When the book was written there was some interesting material that was left unpublished. New material is also continously being added so we have decided to publish new additions in the form of a blog. Some blogposts will be quite substantial whereas others will be kept shorter.
We do this primarily to address particularly important and interesting moments in the often difficult art of repairing bodywork without leaving any visible traces of the work that was done.
Video: Shaping of an Alfa-Romeo 2000 Berlina chassis detail using a beakshaped stretching tool
In the last blog post the painting or surface treatment process was discussed. Before we leave that field a few word about the surface inside the body structures in the need of rust protection and the equipment used
During the spring we are opening a tool shop together with the books. We concentrate our efforts on unobtainable or hard to find tools, some produced by ourselves. All our tools are of very high quality, manufactured up to a standard, not down to a price.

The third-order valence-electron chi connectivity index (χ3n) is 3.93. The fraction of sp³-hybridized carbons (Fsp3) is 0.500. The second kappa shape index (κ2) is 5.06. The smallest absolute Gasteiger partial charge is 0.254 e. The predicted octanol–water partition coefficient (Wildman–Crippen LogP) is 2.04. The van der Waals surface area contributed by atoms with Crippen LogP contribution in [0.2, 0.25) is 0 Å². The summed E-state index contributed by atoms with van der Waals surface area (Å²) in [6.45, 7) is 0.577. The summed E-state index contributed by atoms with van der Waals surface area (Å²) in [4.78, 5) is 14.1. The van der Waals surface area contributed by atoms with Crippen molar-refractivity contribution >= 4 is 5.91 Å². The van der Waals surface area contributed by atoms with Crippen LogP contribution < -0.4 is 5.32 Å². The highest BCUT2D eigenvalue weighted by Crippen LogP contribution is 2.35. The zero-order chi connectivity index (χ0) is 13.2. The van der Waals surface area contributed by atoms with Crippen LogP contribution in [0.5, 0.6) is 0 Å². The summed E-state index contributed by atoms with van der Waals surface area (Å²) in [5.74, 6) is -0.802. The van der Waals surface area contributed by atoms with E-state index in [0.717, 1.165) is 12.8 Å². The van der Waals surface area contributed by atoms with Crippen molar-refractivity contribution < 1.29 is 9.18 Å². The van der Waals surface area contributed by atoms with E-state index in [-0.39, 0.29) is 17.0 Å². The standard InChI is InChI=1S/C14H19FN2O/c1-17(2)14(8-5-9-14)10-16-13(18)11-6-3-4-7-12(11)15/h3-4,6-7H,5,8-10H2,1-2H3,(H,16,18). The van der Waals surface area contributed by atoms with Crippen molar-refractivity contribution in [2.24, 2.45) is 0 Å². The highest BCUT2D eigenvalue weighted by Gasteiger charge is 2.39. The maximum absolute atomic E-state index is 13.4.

In the previous blogpost some ventilation openings was created. The work began with drilling holes from which the opening was widened with the air saw.
Image 6 in the previous blog post show the three parts creating the cross beam. In part 2 is a hole, one in each end, near the end of the panel. These holes are for the front anti roll bar screws, see image 2 in blog 1. The problem is to know the position of the holes, a problem solved in the following way:
With nuts brazed to the bottom of the longitudinal boxes the next step is to coat the area with a primer and make a cardboard template, figure 1. In the picture the template is kept in place with magnets. Figure 2 show how the edges of the template have been marked out on the primer with a ball point pen.
At this point in my life when I was about three quarters through the medical schooI I discovered the English wheel and the Eckold machine, and, one thing leading to another - no more time for med school.
This book, with around 1,500 pages of reader-friendly text and about as many illustrations, is a summary of 40 years of working with vintage, collectors' and racing cars.